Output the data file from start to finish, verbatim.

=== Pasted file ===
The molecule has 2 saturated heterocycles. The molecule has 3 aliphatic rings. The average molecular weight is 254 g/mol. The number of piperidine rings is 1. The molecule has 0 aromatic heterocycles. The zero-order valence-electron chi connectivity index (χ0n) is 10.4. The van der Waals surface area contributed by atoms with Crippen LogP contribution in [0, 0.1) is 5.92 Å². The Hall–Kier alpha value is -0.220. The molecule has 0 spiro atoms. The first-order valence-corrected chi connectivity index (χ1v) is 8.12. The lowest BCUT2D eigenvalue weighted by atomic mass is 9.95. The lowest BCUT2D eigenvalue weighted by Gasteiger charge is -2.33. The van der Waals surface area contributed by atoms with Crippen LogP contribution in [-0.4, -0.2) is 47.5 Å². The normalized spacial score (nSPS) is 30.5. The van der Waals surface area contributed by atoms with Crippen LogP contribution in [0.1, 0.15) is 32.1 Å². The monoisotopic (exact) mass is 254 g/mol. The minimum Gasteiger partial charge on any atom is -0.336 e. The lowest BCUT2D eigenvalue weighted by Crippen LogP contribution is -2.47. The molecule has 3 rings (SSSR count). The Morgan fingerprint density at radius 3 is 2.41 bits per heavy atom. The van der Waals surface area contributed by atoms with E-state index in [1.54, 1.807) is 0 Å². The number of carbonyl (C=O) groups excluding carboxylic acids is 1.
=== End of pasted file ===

The molecule has 2 saturated heterocycles. The molecule has 3 aliphatic rings. The average molecular weight is 254 g/mol. The number of piperidine rings is 1. The molecule has 0 aromatic heterocycles. The zero-order valence-electron chi connectivity index (χ0n) is 10.4. The van der Waals surface area contributed by atoms with Crippen LogP contribution in [0, 0.1) is 5.92 Å². The Hall–Kier alpha value is -0.220. The molecule has 0 spiro atoms. The first-order valence-corrected chi connectivity index (χ1v) is 8.12. The lowest BCUT2D eigenvalue weighted by atomic mass is 9.95. The lowest BCUT2D eigenvalue weighted by Gasteiger charge is -2.33. The van der Waals surface area contributed by atoms with Crippen LogP contribution in [-0.4, -0.2) is 47.5 Å². The normalized spacial score (nSPS) is 30.5. The van der Waals surface area contributed by atoms with Crippen LogP contribution in [0.1, 0.15) is 32.1 Å². The monoisotopic (exact) mass is 254 g/mol. The minimum Gasteiger partial charge on any atom is -0.336 e. The lowest BCUT2D eigenvalue weighted by Crippen LogP contribution is -2.47. The molecule has 3 rings (SSSR count). The Morgan fingerprint density at radius 3 is 2.41 bits per heavy atom. The van der Waals surface area contributed by atoms with E-state index in [1.54, 1.807) is 0 Å². The number of carbonyl (C=O) groups excluding carboxylic acids is 1.